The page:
Thoughts on Interview with the Vampire: The Vampire Chronicles (1994)

Vampire films are inevitably an allegory for something or other, and Neil Jordan’s Interview with the Vampire: The Vampire Chronicles (1994) (which is told through an interview with a vampire), which Jordan wrote uncredited based on Anne Rice’s book and first draft, is no exception. Tom Cruise of all people plays the vampire Lestat, who turns Louis (Brad Pitt) out of loneliness, and saves the “life” of Claudia (an outstanding eleven-year-old Kirsten Dunst) by turning her as well—she becomes the daughter of the two men’s subtextual marriage. Strangely, Claudia’s also the only character with whom we can fully identify.

It’s hard to identify with Louis, who’s perpetually moping, or the plainly psychotic Lestat, whereas Claudia’s petulance at never being able to grow up, sort of like an anti-Peter Pan, is fully understandable. She’s a child, so her lack of moral boundaries makes sense—a connection drawn by Charles Bramesco in his book on vampire movies (titled Vampire Movies), albeit regarding another film.

This reading is the key to understanding Lestat and Louis, too. Amy Nicholson, in her phenomenal book on the career of Tom Cruise (titled Tom Cruise), observes that Lestat is motivated by love for Louis and the desire to see him happy; of course this is a controlling love, bound to fail, given Louis’s refusal of happiness even before being turned. Lestat merely takes the “I’d do anything for you” romantic trope to vampiric lengths of murder and bloodplay, and what we see as psychopathy is completely natural for a vampire. After all, what qualms could vampires have about killing mortals when natural death no longer applies to them? Indeed, the only two rules we see in the film—don’t kill vampires (more than death, they fear the loss of immortality that defines vampire-ness) and don’t turn kids (quality of vampire life)—both speak to vampire existence. The lack of fellow vampires in sufficient numbers to compel consideration of their needs—in other words, the lack of empathy—is precisely what blinds Lestat to the limitations of a controlling love, even after three tries (he turned two others before Louis).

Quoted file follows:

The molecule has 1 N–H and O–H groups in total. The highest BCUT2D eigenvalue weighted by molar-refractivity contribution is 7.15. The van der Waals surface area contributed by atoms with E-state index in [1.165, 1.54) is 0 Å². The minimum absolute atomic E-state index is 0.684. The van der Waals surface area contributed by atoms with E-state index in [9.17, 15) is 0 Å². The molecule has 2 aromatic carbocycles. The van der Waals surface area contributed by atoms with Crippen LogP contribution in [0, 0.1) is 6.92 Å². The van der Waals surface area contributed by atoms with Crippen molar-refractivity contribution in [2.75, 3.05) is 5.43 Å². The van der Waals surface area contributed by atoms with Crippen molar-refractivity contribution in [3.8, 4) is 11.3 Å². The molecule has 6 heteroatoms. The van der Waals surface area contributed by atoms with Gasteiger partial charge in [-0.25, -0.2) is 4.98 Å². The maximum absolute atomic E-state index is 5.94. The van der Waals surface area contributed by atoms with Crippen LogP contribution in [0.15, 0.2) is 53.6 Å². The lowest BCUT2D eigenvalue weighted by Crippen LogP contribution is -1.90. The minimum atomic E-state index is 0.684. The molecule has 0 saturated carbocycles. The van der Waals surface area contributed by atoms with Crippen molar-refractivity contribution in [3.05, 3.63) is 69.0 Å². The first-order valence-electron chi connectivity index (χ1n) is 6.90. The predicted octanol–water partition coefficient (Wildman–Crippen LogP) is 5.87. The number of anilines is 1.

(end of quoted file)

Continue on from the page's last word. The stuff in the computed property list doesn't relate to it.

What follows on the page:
Louis, however, who at one point sarcastically (and morosely) asks Lestat to “forgive [him] for having a lingering respect for life,” still has qualms because he still has a sense of death: namely, that of his wife and daughter, the source of his continuing grief. Death keeps him human, fangs be damned.

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